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07
Jun 2011
California corrections mess: The ‘gift’ that keeps on giving

It seems like a triple witching hour for public safety in California. Instead of fixing the serious problems at the California Department of Corrections and Rehabilitation (CDCR), the state is giving up and dumping the parole supervision crisis on local governments.

This began with the release of supposedly nonviolent prisoners to relieve overcrowding in state prisons. But the state’s cost-saving measure has already proven too expensive for Californians who are losing their lives and livelihoods.

In recent years, lax parole supervision paved the way for parolees to commit heinous crimes without immediate detection. Phillip Garrido, a registered sex offender, raped and kidnapped 11-year-old Jaycee Dugard in 1991 and held her captive for 18 years. John Albert Gardner, another registered sex offender, kidnapped, raped and murdered Chelsea King and Amber Dubois. Charles Samuel murdered 17-year-old Lily Burk in 2009. And last year, 34-year-old Chere Osmanhodzic and five-year-old Aaron Shannon Jr. were murdered by parolees who were not being properly supervised.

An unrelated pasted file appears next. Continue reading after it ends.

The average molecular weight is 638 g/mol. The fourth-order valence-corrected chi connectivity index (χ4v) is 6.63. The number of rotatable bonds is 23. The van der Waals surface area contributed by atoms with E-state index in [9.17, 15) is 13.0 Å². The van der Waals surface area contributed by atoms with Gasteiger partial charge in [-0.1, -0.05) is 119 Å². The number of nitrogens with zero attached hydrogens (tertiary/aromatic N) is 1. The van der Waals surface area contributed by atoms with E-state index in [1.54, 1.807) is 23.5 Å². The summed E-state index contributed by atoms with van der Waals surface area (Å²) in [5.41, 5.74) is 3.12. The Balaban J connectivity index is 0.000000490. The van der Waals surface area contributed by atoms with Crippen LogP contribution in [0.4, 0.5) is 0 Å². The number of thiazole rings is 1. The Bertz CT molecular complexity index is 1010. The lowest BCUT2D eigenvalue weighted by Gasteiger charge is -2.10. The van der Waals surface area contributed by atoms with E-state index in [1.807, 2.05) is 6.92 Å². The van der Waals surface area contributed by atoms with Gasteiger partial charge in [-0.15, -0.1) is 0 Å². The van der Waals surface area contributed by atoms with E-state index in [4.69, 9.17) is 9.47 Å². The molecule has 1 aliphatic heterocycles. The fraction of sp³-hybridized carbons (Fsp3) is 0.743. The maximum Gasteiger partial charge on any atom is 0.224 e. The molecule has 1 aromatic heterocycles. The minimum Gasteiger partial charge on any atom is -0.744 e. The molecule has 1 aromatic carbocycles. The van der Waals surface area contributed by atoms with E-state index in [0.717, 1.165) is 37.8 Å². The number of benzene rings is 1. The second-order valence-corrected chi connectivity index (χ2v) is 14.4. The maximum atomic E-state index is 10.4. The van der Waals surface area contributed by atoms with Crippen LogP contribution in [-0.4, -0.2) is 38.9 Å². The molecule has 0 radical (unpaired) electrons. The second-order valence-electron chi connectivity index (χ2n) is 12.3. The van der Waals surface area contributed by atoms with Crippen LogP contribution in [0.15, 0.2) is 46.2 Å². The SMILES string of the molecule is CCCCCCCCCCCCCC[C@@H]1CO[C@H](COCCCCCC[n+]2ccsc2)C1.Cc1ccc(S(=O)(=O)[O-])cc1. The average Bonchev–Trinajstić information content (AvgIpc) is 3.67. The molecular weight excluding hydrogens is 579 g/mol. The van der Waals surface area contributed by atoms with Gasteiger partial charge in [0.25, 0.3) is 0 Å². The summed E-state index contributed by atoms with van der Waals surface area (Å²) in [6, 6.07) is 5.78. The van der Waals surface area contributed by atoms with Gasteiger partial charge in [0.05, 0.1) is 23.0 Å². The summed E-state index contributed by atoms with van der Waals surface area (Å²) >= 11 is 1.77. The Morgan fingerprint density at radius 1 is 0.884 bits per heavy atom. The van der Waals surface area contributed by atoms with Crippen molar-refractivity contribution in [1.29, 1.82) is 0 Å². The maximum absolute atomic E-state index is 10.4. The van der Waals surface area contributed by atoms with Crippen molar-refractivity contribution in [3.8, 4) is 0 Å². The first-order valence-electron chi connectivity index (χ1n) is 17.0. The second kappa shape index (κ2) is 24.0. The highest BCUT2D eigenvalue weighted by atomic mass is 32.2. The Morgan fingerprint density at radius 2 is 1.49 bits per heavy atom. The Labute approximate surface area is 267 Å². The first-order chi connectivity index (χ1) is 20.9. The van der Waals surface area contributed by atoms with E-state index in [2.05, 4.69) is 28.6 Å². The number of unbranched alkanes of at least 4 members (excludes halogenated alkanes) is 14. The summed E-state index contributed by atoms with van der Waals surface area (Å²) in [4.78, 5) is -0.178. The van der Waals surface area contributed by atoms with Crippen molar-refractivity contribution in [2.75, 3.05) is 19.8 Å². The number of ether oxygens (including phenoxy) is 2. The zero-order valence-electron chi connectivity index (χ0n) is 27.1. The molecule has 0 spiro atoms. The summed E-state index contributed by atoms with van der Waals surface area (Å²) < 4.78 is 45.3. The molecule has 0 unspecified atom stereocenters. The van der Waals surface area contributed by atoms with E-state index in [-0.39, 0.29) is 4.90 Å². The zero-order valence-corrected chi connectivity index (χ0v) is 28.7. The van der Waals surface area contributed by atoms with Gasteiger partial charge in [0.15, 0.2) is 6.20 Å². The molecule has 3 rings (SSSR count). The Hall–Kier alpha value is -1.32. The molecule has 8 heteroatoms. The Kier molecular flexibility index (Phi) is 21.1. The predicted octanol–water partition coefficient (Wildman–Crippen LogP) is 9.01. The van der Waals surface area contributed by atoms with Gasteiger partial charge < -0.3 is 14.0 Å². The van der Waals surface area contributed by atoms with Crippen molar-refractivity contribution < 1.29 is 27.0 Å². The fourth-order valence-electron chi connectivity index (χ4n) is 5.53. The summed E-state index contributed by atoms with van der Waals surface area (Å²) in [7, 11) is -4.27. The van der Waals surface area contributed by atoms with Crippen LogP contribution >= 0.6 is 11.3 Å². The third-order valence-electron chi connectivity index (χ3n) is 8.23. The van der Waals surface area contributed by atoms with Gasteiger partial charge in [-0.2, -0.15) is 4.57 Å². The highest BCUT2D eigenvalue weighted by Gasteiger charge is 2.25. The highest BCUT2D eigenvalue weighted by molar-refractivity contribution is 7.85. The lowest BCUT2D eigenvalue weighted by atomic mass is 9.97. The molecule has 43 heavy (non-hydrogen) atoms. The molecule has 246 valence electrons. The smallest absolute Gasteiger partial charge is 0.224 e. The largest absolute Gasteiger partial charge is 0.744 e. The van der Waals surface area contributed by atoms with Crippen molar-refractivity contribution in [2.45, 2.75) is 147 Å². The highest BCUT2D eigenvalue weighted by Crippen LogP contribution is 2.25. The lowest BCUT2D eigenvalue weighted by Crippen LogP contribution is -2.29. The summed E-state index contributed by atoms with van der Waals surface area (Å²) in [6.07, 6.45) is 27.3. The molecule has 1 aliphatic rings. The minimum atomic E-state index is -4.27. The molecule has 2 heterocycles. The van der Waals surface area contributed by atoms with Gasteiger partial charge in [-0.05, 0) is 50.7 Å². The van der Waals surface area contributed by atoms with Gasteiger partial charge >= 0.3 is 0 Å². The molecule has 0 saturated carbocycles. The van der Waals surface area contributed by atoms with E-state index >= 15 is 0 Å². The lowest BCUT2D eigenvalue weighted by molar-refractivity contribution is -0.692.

Now, the state budget being hammered out in Sacramento will shift the responsibility of housing inmates and monitoring parolees to local governments.

Already, Los Angeles County cities are bracing for an influx of over 11,000 parolees, with the majority likely to land in Los Angeles. And high recidivism rates for California parolees don’t bode well for the city’s residents. 2009 CDCR figures show that 40 percent of felons paroled under California supervision in 2006 were sent back to prison within a year for committing the same offense that led to their initial incarceration. By the two-year mark, this number rose to 52 percent.

Making matters worse is that this comes as we also contend with non-revocable parole, the ill-conceived program that frees parolees of the usual requirement to report to parole agents once they’re back on the streets. Unlike regular parolees, these offenders won’t be sent back to prison for parole violations, which means they’ll have free rein to behave and move about as they please until they commit their next crime.

We’ve been warning against this dangerous trend and calling attention to the consequences for a long time. But as long as the state continues to shirk its responsibilities and neglect the well-documented mess at CDCR, we’ll do our best to keep it in the public’s mind.

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